European films

Film review: Stratton, starring Dominic Cooper, tries to be a low-budget Bond but falls miserably short

Based on a series of novels by former commando Duncan Falconer, Stratton is a ropy spy thriller whose main feat seems to be pulling hammy performances out of Derek Jacobi and Connie Nielsen (Gemma Chan is good though)

PUBLISHED : Wednesday, 18 October, 2017, 6:03pm
UPDATED : Tuesday, 28 November, 2017, 11:54am

1/5 stars

Dreadful acting and ropy action sequences will likely doom this thriller to well-deserved obscurity. Directed by Simon West (The Expendables 2) and based on a series of novels by British writer and former commando Duncan Falconer, this clumsy actioner about the Royal Navy’s elite Special Boat Service even manages to draw a hammy performance out of venerable Shakespearean actor Derek Jacobi.

Stratton (Dominic Cooper) is a hard-hitting special ops officer with a reputation for not mincing his words. When his partner is killed in a botched mission, Stratton goes after the culprit, rogue Russian spy Barovksy (Thomas Kretschmann), who plans to wreak havoc on London with some deathly gas and a drone. But someone inside Stratton’s squad is passing on information to the enemy.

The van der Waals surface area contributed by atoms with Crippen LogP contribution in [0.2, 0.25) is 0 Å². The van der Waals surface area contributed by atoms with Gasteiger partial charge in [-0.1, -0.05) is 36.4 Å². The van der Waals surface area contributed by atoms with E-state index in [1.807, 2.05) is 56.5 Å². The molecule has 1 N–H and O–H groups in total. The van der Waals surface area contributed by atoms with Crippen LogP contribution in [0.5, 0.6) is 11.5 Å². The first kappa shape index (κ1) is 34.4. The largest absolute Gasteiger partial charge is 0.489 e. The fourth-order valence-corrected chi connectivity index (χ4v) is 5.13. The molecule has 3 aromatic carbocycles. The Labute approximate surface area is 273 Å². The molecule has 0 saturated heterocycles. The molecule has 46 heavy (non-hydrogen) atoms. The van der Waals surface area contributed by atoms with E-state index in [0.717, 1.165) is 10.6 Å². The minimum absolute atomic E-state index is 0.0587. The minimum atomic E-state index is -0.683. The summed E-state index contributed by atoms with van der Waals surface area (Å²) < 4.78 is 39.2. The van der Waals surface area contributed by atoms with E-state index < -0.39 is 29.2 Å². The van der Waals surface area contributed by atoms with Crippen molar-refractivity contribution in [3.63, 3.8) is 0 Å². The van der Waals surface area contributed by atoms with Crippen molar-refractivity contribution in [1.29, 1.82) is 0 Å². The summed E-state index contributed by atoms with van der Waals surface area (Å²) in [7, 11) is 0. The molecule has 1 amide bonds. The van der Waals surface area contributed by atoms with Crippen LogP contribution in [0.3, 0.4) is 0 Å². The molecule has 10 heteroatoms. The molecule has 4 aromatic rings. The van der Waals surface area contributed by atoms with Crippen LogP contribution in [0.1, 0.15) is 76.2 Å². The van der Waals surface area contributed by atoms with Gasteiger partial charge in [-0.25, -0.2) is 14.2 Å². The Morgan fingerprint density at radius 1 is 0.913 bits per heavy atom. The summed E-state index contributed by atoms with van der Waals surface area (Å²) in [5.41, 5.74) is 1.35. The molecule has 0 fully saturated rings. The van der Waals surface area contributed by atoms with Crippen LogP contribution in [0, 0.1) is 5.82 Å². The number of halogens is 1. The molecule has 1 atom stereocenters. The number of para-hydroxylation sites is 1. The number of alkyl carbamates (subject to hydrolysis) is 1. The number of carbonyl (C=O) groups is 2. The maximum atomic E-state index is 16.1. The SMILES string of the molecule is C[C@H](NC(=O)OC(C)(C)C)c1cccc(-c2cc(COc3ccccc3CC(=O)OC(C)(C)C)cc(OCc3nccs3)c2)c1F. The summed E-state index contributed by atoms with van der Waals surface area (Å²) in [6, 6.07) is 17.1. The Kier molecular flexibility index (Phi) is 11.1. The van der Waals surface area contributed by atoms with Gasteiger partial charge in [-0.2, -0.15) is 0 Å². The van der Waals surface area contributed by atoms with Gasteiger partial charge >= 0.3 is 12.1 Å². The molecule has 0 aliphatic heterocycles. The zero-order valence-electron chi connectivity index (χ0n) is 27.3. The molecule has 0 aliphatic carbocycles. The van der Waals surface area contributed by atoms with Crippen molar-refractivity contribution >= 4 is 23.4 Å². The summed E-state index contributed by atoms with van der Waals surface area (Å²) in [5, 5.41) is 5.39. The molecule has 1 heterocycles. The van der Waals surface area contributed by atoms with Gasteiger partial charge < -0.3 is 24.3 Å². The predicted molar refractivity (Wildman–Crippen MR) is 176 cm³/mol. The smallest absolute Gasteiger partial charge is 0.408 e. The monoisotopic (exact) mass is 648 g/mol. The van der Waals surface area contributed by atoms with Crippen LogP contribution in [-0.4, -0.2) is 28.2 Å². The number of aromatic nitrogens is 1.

Film review: Victoria & Abdul – royal friendship drama, starring Judi Dench as the queen, offers a casual look at British colonialism

Danish actress Connie Nielsen (Wonder Woman), who plays Stratton’s “M”-like boss, puts in an incredibly strange performance that appears to channel Queen Victoria’s regal aloofness. Jacobi plays an old codger with a love of boats, and doesn’t bother to try to make anything out of the bare-bones script. Only Gemma Chan comes out unscathed, in a limited role as computer whizz Aggy.

The story is routine spy thriller stuff. The stunt team try hard to liven things up, and there is a spirited attempt to make something of a chase with a London bus. But they are defeated by a severe lack of budget. The Russian’s deadly drone – which appears to have been bought from a toy shop – turns out to be so small, it is ridiculous. Stratton tries to be a low-budget Bond and falls miserably short.

Stratton opens on October 19

Want more articles like this? Follow SCMP Film on Facebook